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Banking crisis a catastrophe? No, a wake-up call, says HAMISH MCRAE

Cracking up: A run on a midsize company called Silicon Valley Bank was enough to trigger a global crisis

Disaster? No, a wake-up call, says HAMISH MCRAE: The banking crisis may be the right thing to do to make sense of the industry and the people who regulate it

It’s huge, but it’s not a disaster. Indeed, the banking crisis that rocked the world last week may turn out to be just the thing to bring some sense back to the industry and the people who regulate it.

Warren Buffett, the legendary American investment guru, observed in his letter from the chairman of Berkshire Hathaway in 2001: “You only find out who’s swimming naked when the tide goes out.”

Well, the tide died down when the dotcom bubble of 2000 burst and with the banking crash of 2008-2009. Now it is off again.

At some point, interest rates were always going to return to normal levels and, as we saw last September, some pension funds were foolish enough not to anticipate this.

Now it’s the turn of the banking sector and the lesson here is that a run on a mid-sized company called Silicon Valley Bank was enough to trigger a global crisis.

Cracking up: A run on a midsize company called Silicon Valley Bank was enough to trigger a global crisis

Cracking up: A run on a midsize company called Silicon Valley Bank was enough to trigger a global crisis

The UK authorities handled the situation well, with HSBC saving the London side. But history tells us that it will be some time before all the weak banks in the world are saved – or allowed to fail. We can’t see the specifics, but we can, I think, see some immediate lessons, some longer-term ones, and possible opportunity.

The immediate lessons are obvious. First, there will need to be regulatory changes, with banks having to have larger reserves and a larger proportion of those reserves in the form of cash. This increases the cost of capital and can reduce the availability of loans. But this is the price to pay for a safer banking system.

Then, interest rates around the world won’t have to rise as much as markets had expected, or perhaps not much more at all. It’s not because central banks got scared or softened inflation, although they should be punished for what happened.

Rather, it is because we do not need higher rates so much. The loss of confidence and the fact that banks will be more cautious in their lending will have the effect of dampening economic activity in the same way that even higher interest rates would have done.

Third, global growth is likely to be somewhat affected. I see the OECD has made gloomy predictions about the UK’s outlook, but I wouldn’t pay much attention to that. We are in a world where all forecasts are swept away by events.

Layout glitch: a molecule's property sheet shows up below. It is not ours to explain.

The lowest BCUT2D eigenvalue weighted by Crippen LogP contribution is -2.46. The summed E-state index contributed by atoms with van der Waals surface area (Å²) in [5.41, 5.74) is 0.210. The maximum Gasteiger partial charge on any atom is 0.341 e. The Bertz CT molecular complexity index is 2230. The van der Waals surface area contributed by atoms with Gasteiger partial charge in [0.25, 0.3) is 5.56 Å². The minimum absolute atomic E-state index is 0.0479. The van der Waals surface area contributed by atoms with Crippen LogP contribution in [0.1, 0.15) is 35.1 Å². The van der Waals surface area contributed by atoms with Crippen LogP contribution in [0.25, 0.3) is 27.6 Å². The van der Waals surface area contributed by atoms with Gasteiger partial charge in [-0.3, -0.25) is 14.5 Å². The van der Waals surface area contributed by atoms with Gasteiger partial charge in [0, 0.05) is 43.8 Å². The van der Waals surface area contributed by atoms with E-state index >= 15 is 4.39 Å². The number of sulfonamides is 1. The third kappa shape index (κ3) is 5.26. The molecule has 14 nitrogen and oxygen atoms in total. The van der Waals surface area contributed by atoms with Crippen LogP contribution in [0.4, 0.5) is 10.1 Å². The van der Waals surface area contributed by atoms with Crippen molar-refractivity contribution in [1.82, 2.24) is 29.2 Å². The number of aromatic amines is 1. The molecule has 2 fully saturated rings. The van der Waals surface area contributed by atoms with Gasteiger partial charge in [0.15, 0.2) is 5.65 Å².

A lot of wealth has been destroyed by falling stock prices around the world, and not just in the banking sector. It’s impossible to quantify how this will slow global growth, but it can’t be positive. Intuitively, I expect the UK to come out this year in relatively good shape.

Beyond these immediate lessons, there are more nebulous themes. For starters, there will be a change of mood in the banking sector. There should still be financing for viable projects, but it will be more difficult to obtain bank financing. We have learned that even mid-sized banks can be systemic, in that they can trigger a global collapse in confidence. All banks will therefore have to be clear that it is their first duty to protect their depositors’ money. Better to be bored than to bust.

Then, this return to normal interest rates is something to get used to and which will have consequences other than pressure on poorly managed financial institutions.

If there is to be a long period where interest rates are higher than inflation, this will change attitudes towards money more generally. It will be a climate of caution that will cross the world of business, as well as that of finance. Companies will be punished for being over-equipped. So a welcome return to common sense: debt must be secured, while equity is at risk.

Third, there will be a real problem obtaining financing for high-growth, or at least high-potential, businesses. There’s the long-standing issue of the divide between small businesses that can rely on “friends and family” for funding and those that can float. But that gap looks likely to widen, and it would be worrying if viable companies were knocked down for lack of capital.

This leads to opportunity. Many investors want to take risks and play a role in supporting entrepreneurs. There have long been tax incentives to do just that, including venture capital trusts and business investment programs, but to generalize the costs have been high and the results haven’t been stellar. That’s the challenge for UK financial institutions: to find more efficient and inexpensive ways to match money with business.

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